Editorial for special issue on knowledge exchange and innovation in university city-regions

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In this special edition of the European Journal of Innovation Management we focus on knowledge exchange and innovation. In particular, the papers concentrate on those aspects of education and development that lead to improved innovation and specifically those which relate to industrial enterprise supported by universities throughout Europe.

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... Innovation and patenting are both topical and recurrent themes in urban and regional research: innovation has been heralded as one of the main drivers of regional economic growth (Abbott and Powell, 2015), while patents have been seen as extremely important incentives for research and development investment and a core issue in science and public policy (Elsmore, 2009). ...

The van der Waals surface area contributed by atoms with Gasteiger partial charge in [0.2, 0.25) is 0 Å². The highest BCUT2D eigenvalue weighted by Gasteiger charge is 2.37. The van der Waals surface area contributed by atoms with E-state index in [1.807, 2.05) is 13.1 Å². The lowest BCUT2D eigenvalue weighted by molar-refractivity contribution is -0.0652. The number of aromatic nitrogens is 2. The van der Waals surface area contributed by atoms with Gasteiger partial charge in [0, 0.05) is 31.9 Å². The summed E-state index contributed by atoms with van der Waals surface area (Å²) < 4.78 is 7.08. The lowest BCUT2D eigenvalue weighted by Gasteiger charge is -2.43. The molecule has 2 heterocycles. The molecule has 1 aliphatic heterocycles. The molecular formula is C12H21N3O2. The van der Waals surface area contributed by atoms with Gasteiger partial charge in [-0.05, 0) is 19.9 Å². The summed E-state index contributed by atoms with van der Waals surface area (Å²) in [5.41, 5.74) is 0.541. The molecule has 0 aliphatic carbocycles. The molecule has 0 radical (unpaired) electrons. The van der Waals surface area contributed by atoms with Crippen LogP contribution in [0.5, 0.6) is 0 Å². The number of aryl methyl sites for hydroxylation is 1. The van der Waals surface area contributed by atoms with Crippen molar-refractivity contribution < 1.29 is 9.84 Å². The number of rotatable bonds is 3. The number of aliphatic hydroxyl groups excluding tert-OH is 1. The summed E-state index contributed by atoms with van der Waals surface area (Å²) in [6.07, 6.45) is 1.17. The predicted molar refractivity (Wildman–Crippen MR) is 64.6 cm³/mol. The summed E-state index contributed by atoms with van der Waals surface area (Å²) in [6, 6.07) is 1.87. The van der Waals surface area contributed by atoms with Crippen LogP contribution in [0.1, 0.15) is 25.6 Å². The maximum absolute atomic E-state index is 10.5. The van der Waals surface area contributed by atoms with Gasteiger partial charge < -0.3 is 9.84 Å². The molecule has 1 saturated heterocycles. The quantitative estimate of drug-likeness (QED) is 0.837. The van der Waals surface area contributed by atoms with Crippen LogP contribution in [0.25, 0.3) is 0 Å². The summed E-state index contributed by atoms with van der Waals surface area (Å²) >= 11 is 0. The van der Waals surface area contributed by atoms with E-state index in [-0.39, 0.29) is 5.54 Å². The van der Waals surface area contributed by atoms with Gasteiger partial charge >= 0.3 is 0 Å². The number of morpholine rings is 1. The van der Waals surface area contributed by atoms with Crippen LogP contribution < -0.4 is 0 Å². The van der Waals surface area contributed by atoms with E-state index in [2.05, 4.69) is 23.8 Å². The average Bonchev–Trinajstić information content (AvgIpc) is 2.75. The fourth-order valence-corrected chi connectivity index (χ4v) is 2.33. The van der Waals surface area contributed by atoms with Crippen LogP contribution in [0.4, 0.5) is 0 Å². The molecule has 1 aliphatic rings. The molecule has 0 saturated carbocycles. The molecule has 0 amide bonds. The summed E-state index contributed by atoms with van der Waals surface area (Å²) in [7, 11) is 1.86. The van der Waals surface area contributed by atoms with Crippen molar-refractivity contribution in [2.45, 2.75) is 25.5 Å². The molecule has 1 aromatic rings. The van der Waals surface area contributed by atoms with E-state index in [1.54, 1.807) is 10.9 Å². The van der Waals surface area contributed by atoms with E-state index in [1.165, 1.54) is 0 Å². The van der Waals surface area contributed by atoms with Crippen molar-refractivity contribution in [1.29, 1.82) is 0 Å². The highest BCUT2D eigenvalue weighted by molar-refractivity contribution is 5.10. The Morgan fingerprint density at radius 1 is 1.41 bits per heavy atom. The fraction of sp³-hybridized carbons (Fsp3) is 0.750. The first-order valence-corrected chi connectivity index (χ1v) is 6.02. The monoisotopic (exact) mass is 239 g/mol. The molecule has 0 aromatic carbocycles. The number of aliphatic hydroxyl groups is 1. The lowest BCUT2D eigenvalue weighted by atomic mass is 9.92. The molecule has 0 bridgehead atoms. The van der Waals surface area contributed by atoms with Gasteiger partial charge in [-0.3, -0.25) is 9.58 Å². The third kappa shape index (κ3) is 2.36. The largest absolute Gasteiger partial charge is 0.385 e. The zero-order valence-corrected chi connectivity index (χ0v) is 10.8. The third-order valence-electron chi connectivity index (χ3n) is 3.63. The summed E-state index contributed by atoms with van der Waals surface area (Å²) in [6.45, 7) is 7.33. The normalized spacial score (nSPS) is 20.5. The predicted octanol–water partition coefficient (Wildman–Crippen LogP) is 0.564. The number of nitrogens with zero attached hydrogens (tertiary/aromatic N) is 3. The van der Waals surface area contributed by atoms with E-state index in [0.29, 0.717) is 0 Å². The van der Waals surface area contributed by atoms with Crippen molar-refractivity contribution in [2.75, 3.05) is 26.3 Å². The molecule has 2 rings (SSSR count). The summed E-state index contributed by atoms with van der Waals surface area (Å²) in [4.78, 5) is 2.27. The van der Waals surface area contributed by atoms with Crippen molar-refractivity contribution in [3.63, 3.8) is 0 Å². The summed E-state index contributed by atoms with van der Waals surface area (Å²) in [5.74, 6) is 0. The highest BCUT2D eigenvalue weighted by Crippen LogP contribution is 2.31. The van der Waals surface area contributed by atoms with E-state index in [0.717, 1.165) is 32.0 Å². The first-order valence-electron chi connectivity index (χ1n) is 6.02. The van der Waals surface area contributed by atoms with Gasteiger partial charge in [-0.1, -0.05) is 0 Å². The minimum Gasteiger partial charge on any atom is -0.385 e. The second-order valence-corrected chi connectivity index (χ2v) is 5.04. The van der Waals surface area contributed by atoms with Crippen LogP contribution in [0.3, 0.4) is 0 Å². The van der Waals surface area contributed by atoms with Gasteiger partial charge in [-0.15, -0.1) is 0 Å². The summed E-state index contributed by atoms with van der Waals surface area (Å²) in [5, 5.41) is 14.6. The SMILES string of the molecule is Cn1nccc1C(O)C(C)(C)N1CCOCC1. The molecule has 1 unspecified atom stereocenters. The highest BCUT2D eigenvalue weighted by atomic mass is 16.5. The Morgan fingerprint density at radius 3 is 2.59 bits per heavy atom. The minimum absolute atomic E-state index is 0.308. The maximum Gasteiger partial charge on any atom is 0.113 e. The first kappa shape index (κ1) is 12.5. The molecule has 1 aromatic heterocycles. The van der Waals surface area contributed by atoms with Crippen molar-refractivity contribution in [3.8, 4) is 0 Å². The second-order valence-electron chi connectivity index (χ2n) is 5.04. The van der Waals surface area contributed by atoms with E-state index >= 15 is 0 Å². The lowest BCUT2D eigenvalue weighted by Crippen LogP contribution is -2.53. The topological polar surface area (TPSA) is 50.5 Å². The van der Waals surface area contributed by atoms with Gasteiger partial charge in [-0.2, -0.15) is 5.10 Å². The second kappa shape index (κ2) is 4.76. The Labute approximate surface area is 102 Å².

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Innovation has long been considered one of the key engines of economic growth, and patents as important incentives for research and development activity. Particularly in terms of intellectual property rights (IPR), however, little is known about how cities contribute to regional innovation: are they containers, facilitators or innovators? This is investigated here through empirical material derived from 27 interviews with top departmental management in three Finnish cities (Helsinki, Espoo and Vantaa). The results show that local city governments (LCGs) consider cities as facilitators of innovation activities but also admit that there are limits (time constraints and lack of resources) to the influence of LCGs over the innovation environment. Still, many of the public sector innovations (especially social innovations) that do not necessarily have a clear market potential would not have been created without the active role of LCGs as innovators. City employees are innovative – the seeming lack of public sector innovation is actually a result of measurement issues that favour (patentable) technological innovations rather than those more common to LCGs, meaning service and organisational types. Therefore, LCGs can be seen as highly innovative organisations. There are, however, barriers to innovation in the public sector, such as the cost of innovation activity, the lack of incentives for it and a working culture that does not support it. Lastly, the results show that LCGs have not really fully considered the possibilities and potential of owning their own IPR; to be specific, potentially lucrative opportunities should be explored.
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